This is bad, but there is a silver lining: except on Senate procedural issues such as eliminating the filibuster (which gives swing vote centrists so much extra power), Manchin and Sinema tend to be bad on different sets of issues. I’ll paint here with a broad brush: Manchin is horrible on the environment; Sinema — who can expect to live further into the future, and who comes from a state already on the verge of melting — is pretty good on it. Sinema tends to be bad on the kinds of financial system and anti-corruption issues that Elizabeth Warren cares about, while Manchin, who does not have to raise much money to keep his job, is not a slavish fan of Big Banks.

So, putting it simply: if Warnock loses, Democrats have two big obstacles to getting anything done — and on many issues losing one, even if not both, is likely.

STATUS QUO + 1: WHAT IF WARNOCK WINS?

First of all, we’ll retain one of our best Senators, a literal and figurative follower of Martin Luther King Jr. Beyond that, circumventing the obstacles becomes a lot easier.

For one thing, it’s easier for Murkowski (fingers crossed) or maybe even Mitt Romney to come into play as a replacement for one of their votes. And even if it’s not, there would be a number of issues where Sinema would help get past Manchin or vice-versa. This matters despite the filibuster because some bills are filibuster-proof — a recent high-profile example of which has been Reconciliation Bills, of which a limited number can be brought forth every year.

STATUS QUO +2: WHAT IF WARNOCK WINS AND TIME REVERSES AND MANDELA BARNES SOMEHOW BEATS RON JOHNSON IN WISCONSIN?

Remember President Biden saying “Give me two more Senators”? He was hoping that he could finally ignore both prominent obstacles at once. In that case, though, chances are that another obstacle — our own Dianne Feinstein has been one in the past, although Senators including Mark Warner, Tim Kaine, Tom Carper, John Tester, or Bob Casey are likelier — could rise up to Obstacle Supreme status. But, in general, the more supporters a reform has, the greater the likelihood that it gains an air of plausibility around it, and becomes something that can gain more future support.

THE OBVIOUS BUT LESS OFTEN NOTICED REASON THAT IT MATTERS

Senators serve six-year terms, remember? The people we elected this month will be present for three Congresses — helping to make policy through the end of 2028. We can’t yet know what opportunities may come in the future. Maybe Democrats will be able to fashion a veto-proof majority at some point. Maybe Republicans will come back under a Republican President and one or more of this year’s elections will be all that stands between them and a unified Republican government that could do who knows what. While every seat in this election actively matters because it will decide who runs the Senate, its latent significance may be even greater. The basic fact is that good things come from firm foundations — and today’s successes. What happens this year does not stay in this year. What happens this year makes both great and horrific futures either more or less possible.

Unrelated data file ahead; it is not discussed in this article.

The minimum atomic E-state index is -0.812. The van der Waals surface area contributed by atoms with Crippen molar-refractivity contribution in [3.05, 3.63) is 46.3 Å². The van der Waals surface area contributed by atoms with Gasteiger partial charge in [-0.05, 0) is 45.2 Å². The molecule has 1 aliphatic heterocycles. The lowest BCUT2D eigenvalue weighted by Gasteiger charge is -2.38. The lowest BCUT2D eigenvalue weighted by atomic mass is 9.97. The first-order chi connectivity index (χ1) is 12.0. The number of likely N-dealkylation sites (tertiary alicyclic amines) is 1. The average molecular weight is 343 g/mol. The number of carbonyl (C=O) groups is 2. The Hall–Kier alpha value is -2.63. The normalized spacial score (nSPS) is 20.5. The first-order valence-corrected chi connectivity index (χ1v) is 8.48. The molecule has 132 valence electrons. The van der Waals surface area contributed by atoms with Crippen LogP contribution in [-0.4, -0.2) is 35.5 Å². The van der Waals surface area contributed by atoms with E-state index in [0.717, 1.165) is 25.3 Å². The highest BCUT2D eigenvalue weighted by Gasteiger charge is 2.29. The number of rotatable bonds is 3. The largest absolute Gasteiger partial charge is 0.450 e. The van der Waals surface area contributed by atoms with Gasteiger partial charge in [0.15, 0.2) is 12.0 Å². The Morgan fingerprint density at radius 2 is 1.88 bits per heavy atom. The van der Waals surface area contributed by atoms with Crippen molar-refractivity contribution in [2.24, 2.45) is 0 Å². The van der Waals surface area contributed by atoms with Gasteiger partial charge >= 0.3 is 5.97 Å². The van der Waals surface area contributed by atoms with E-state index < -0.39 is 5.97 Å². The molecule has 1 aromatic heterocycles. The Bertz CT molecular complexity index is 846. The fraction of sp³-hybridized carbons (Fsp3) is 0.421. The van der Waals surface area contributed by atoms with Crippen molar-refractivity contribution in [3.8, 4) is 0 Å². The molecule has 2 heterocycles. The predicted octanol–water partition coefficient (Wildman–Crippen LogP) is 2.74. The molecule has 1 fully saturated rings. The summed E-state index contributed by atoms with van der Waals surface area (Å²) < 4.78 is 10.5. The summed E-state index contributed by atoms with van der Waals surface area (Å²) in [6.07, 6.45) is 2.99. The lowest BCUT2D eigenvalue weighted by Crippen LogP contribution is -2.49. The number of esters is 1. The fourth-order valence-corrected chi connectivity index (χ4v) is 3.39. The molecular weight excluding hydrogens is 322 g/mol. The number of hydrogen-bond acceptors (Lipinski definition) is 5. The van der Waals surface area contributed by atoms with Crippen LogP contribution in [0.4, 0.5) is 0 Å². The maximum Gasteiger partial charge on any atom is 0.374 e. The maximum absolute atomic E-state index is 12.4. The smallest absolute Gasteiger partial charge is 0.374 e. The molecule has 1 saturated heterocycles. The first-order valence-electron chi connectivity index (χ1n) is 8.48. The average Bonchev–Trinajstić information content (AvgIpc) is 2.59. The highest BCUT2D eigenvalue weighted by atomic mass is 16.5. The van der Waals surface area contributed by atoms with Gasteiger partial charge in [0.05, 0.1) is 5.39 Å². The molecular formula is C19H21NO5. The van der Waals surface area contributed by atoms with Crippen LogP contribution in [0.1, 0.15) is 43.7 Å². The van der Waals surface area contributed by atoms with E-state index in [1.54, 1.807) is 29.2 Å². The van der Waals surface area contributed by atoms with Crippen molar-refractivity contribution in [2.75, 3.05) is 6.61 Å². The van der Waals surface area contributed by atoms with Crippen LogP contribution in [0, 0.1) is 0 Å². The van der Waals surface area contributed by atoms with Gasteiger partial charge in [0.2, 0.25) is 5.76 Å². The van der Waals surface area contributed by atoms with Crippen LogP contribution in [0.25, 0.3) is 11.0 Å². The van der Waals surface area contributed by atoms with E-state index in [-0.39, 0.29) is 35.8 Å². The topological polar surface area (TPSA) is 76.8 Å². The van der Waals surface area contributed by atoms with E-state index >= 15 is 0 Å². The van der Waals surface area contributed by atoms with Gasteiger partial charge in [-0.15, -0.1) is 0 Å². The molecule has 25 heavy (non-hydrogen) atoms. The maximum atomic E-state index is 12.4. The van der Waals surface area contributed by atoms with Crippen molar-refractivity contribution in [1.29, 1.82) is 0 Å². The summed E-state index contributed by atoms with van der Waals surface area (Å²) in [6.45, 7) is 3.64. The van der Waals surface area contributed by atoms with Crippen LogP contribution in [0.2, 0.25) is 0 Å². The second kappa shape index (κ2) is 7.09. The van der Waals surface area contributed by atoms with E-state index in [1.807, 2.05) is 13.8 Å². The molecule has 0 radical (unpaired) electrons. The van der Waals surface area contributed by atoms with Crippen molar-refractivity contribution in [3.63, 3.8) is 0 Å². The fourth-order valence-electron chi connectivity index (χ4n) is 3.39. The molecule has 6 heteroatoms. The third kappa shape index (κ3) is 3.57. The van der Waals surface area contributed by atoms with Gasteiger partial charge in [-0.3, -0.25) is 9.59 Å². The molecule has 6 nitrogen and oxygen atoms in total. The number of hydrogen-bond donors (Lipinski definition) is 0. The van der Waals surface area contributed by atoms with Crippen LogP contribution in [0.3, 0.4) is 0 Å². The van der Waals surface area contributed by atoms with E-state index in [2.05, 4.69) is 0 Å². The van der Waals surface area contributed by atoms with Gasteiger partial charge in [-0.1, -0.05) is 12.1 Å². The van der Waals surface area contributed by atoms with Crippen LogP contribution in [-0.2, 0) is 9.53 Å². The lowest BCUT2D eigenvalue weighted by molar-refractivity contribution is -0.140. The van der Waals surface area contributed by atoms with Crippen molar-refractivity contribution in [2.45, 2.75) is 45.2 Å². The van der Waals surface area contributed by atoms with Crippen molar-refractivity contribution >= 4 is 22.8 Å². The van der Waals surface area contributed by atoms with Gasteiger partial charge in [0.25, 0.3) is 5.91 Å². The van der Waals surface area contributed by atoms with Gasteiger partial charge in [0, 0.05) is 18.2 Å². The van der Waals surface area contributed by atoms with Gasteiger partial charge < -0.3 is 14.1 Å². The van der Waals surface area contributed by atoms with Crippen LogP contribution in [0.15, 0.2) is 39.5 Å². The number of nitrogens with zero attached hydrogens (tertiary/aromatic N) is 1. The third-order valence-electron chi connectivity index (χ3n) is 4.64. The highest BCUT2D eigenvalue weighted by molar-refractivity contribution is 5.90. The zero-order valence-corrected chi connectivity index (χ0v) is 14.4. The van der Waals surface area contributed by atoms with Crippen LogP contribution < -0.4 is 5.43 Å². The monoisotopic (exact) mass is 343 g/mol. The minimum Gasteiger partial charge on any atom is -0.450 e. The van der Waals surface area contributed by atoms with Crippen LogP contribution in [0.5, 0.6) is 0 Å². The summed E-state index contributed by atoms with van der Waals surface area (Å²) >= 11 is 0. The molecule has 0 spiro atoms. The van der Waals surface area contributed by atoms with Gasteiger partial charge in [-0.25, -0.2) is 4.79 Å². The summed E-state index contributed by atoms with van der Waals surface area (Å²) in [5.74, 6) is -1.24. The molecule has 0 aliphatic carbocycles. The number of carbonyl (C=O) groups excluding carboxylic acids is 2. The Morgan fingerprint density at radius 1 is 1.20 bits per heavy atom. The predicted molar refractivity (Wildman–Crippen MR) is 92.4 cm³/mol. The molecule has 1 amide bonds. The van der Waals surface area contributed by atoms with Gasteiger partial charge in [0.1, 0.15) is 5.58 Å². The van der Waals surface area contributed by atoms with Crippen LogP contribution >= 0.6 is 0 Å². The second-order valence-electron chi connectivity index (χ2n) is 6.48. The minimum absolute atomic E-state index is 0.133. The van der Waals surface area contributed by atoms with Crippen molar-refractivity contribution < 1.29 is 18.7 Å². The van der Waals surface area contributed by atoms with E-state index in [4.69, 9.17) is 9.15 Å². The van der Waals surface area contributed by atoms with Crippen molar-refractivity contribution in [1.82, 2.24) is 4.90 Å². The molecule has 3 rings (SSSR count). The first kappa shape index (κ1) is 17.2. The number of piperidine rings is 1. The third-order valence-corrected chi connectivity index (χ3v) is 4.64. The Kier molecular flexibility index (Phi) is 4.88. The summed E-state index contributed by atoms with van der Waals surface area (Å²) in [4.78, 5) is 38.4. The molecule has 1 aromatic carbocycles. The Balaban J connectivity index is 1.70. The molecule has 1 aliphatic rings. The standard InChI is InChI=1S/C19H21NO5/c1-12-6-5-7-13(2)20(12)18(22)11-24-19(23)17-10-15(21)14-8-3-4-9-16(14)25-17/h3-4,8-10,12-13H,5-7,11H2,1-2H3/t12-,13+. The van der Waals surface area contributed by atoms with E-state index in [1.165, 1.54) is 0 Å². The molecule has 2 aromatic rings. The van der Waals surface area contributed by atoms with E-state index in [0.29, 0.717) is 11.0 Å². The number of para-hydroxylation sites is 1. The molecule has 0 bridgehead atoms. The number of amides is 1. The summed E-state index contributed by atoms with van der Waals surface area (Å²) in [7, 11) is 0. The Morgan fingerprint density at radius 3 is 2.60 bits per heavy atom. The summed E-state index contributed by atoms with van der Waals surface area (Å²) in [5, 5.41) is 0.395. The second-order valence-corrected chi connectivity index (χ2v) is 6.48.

(Is this the sort of piece you had in mind, Vern? I hope so!)

About Greg Diamond

Somewhat verbose attorney, semi-retired due to disability, residing in northwest Brea. Occasionally runs for office against bad people who would otherwise go unopposed. Got 45% of the vote against Bob Huff for State Senate in 2012; Josh Newman then won the seat in 2016. In 2014 became the first attorney to challenge OCDA Tony Rackauckas since 2002; Todd Spitzer then won that seat in 2018. Every time he's run against some rotten incumbent, the *next* person to challenge them wins! He's OK with that. Corrupt party hacks hate him. He's OK with that too. He does advise some local campaigns informally and (so far) without compensation. (If that last bit changes, he will declare the interest.)